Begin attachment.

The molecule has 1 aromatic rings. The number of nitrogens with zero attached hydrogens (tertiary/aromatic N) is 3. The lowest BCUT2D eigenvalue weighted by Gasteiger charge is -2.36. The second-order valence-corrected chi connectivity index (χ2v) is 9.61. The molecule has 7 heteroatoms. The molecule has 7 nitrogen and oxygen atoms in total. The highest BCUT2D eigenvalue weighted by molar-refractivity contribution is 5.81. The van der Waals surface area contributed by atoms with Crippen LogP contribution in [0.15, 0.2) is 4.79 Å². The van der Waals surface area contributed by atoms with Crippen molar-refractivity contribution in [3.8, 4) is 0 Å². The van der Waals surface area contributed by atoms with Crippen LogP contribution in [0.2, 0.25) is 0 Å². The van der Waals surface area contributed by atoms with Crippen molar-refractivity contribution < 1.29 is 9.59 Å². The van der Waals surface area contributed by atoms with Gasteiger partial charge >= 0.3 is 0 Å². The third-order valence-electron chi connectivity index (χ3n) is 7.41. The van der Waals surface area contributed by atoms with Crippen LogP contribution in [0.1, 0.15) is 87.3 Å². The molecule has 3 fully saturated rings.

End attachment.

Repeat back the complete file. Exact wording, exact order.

The molecule has 1 aromatic rings. The number of nitrogens with zero attached hydrogens (tertiary/aromatic N) is 3. The lowest BCUT2D eigenvalue weighted by Gasteiger charge is -2.36. The second-order valence-corrected chi connectivity index (χ2v) is 9.61. The molecule has 7 heteroatoms. The molecule has 7 nitrogen and oxygen atoms in total. The highest BCUT2D eigenvalue weighted by molar-refractivity contribution is 5.81. The van der Waals surface area contributed by atoms with Crippen LogP contribution in [0.15, 0.2) is 4.79 Å². The van der Waals surface area contributed by atoms with Crippen molar-refractivity contribution in [3.8, 4) is 0 Å². The van der Waals surface area contributed by atoms with Crippen LogP contribution in [0.2, 0.25) is 0 Å². The van der Waals surface area contributed by atoms with Crippen molar-refractivity contribution < 1.29 is 9.59 Å². The van der Waals surface area contributed by atoms with Gasteiger partial charge >= 0.3 is 0 Å². The third-order valence-electron chi connectivity index (χ3n) is 7.41. The van der Waals surface area contributed by atoms with Crippen LogP contribution in [0.1, 0.15) is 87.3 Å². The molecule has 3 fully saturated rings.